The last four years show we never left that dark period behind. The right is still viciously attacking the basic exercise of First Amendment rights—and waging the most sustained attack on voting rights since Jim Crow.

We just survived four years with Donald J. Trump. His response to those in the media who had the integrity to report his lies, evasions, and dog whistles, was to "cancel" White House press conferences, and use twitter to broadcast his falsified version of the news. Like Bull Connor in Birmingham, Trump encouraged violent police conduct against demonstrators marching under Black Lives Matter banners as well as bullies, whom he praised at his own rallies for assaulting protesters.

Even more insidiously, Trump endlessly and systematically attacked the media for publishing what he called "fake news." Nor was he alone in misleading the public. Fox echoed him, as did the opinion pages of the Wall Street Journal and the media newcomers that sprang up even further to the right, playing to the Republican Party and Trump's base among the 74 million people who voted for him. Trump and his captive party still do that. They trumpet "Fake News" and "Stop The Steal," with the media acting as an echo chamber. 

The right's purpose is clear: Blot out mainstream media. Substitute "the lie" for news.

This is the backdrop of the present-day struggle to preserve for Black Americans their constitutional right to vote and have their votes counted, as guaranteed in the Fifteenth (1865) and Nineteenth (1920) Amendments. After the United States withdrew its troops from the South in 1876, the white ruling classes, their land owners, politicians, and sheriffs, gradually stripped Black Americans of their voting rights as well as virtually all their citizenship rights, placing them at the bottom of a cruel racial caste system.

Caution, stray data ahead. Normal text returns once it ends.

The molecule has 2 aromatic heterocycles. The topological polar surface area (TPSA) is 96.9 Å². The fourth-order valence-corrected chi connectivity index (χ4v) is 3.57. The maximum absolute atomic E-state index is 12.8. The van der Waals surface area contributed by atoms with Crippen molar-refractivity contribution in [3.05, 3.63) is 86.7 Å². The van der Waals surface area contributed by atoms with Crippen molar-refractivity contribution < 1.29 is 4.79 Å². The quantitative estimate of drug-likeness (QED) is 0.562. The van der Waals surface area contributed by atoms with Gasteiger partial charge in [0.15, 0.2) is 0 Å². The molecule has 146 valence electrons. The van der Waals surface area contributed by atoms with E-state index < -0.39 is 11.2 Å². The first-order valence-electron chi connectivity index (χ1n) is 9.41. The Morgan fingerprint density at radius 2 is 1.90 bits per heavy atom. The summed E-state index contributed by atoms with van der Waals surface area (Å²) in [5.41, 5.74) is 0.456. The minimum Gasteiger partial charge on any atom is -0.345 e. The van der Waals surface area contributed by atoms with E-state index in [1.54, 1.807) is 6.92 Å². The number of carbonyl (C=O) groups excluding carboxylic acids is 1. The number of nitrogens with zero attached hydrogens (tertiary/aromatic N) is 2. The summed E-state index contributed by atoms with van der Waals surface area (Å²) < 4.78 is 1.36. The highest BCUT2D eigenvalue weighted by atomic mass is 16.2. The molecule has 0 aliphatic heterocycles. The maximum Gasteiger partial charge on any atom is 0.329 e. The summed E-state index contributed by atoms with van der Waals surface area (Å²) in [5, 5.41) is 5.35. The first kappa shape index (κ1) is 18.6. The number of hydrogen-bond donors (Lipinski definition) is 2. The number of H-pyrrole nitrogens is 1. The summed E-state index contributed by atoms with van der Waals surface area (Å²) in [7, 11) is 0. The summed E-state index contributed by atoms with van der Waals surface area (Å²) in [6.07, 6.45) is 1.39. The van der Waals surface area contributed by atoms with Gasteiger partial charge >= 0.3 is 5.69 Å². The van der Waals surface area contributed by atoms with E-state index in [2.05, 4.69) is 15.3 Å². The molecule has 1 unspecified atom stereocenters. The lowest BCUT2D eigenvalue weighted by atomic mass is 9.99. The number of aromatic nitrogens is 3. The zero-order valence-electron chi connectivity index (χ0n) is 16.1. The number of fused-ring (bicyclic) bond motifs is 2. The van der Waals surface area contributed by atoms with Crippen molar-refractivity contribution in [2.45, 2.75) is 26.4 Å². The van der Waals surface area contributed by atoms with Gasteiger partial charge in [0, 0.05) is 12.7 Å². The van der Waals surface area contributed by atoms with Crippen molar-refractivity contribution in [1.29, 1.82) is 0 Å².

This began to change after the Supreme Court's 1954 school desegregation decision, Brown v. Board of Education, and then Congress' 1964 Civil Right Act. These ushered in the end of Jim Crow, and Congress re-established the right to vote in 1965 and provided federal provisions to ensure its enforcement. As a result, Black voting steadily increased.

In 2013, however, a conservative Supreme Court struck down key enforcement provisions of the 1965 Voting Rights Act which applied to the old Confederate states as well as a few Northern states that had engaged in exclusionary voting tactics. After voters of color helped elect Barack Obama to two terms, and then helped Joe Biden oust Donald Trump and flip the Senate in 2020, the far right voter suppression machine shifted into overdrive.

Republicans are now pressing state legislatures and local governments to do whatever it takes—including closing polling places, limiting the use of absentee ballots, ending Sunday voting, reducing early voting days and shortening voting times, eliminating drop boxes, requiring voters to have certain identification documents, even prohibiting people from giving water to those in long voter lines—to drive down voter turnout. 

Put simply, they seek to "cancel" the Constitutional amendments which afford all Americans the right to vote. Cancel culture indeed.